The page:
“It Wasn’t A Hero Thing, It Was A Twin Thing”: A Korean War Combat Medic

Tony Bezouska


Tony Bezouska and his twin brother, Tom, were drafted in 1951, and they attended basic training at Camp Breckinridge, Kentucky and Airborne School before being assigned to the 187th Airborne Regimental Combat Team. They served in both Japan and Korea, helping put down the Koje-Do prison riot. Their unit had a shortage of trained medics, and because Tom and Tony had medical training due to their Boy Scout experience, they both became combat medics. Both Tony and Tom were wounded on the same date, but not seriously. After returning from the Korean War, Tony suffered from post-traumatic stress, but by becoming involved with the National Rakkasan Association, he has been able to work through some of his issues. Both Tom and Tony have remained very involved with the Scouting program throughout their lives. In this interview, Tony speaks for both himself and Tom, who was unable to attend the reunion due to health issues. He describes their experiences during training and their deployment to Korea. He talks about the difficulties of providing aid to close friends, and how he was relieved if the wounded Soldier was a stranger. He even recounts treating a Soldier who was severely wounded and not knowing if he survived until they encountered each other at a regimental reunion years later (see Ervin Wicklander’s interview). Finally, he discusses dealing with post-traumatic stress, and the importance of the Boy Scouts.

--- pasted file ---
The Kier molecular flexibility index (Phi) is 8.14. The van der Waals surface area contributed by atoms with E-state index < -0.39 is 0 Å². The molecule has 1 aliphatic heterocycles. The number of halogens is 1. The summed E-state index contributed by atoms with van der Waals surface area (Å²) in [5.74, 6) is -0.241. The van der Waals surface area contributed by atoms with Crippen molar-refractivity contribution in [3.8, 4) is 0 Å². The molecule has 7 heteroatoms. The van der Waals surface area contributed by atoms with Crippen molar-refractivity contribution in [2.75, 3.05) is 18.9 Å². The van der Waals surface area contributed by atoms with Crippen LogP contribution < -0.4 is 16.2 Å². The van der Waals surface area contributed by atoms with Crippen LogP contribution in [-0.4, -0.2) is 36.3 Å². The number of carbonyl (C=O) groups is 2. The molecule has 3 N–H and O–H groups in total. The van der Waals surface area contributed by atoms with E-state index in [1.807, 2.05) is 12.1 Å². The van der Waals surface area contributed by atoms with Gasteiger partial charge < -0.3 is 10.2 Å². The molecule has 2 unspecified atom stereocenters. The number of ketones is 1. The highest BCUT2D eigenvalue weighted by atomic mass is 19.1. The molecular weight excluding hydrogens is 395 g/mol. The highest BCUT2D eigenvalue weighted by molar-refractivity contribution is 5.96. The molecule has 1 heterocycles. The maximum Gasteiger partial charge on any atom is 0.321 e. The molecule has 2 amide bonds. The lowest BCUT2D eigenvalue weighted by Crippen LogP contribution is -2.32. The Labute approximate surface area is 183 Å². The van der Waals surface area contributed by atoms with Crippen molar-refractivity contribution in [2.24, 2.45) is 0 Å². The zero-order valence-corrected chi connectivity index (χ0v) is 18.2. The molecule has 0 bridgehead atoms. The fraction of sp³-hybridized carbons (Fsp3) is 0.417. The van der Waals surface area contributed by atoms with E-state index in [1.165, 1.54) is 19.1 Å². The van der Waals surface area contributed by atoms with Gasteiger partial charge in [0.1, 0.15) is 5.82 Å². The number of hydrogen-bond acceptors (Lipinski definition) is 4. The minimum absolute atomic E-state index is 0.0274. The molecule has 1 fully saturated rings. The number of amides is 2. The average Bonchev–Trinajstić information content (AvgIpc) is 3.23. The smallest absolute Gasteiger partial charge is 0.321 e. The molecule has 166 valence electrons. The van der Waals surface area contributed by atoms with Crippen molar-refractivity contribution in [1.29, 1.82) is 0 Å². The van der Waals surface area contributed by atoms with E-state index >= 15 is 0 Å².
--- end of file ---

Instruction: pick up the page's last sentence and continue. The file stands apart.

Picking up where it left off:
conflicts Korean War
topics Camaraderie Courage Injuries Military Techniques Morale Mountain Combat P.O.W.s PTSD Teamwork Wartime Decisions Military Medicine
interviewer David Siry
date 16 September 2016


name Tony Bezouska
service Infantry / Medic
unit L Co and Med Co, 3rd Battalion, 187th Airborne Regimental Combat Team
service dates 1951 1954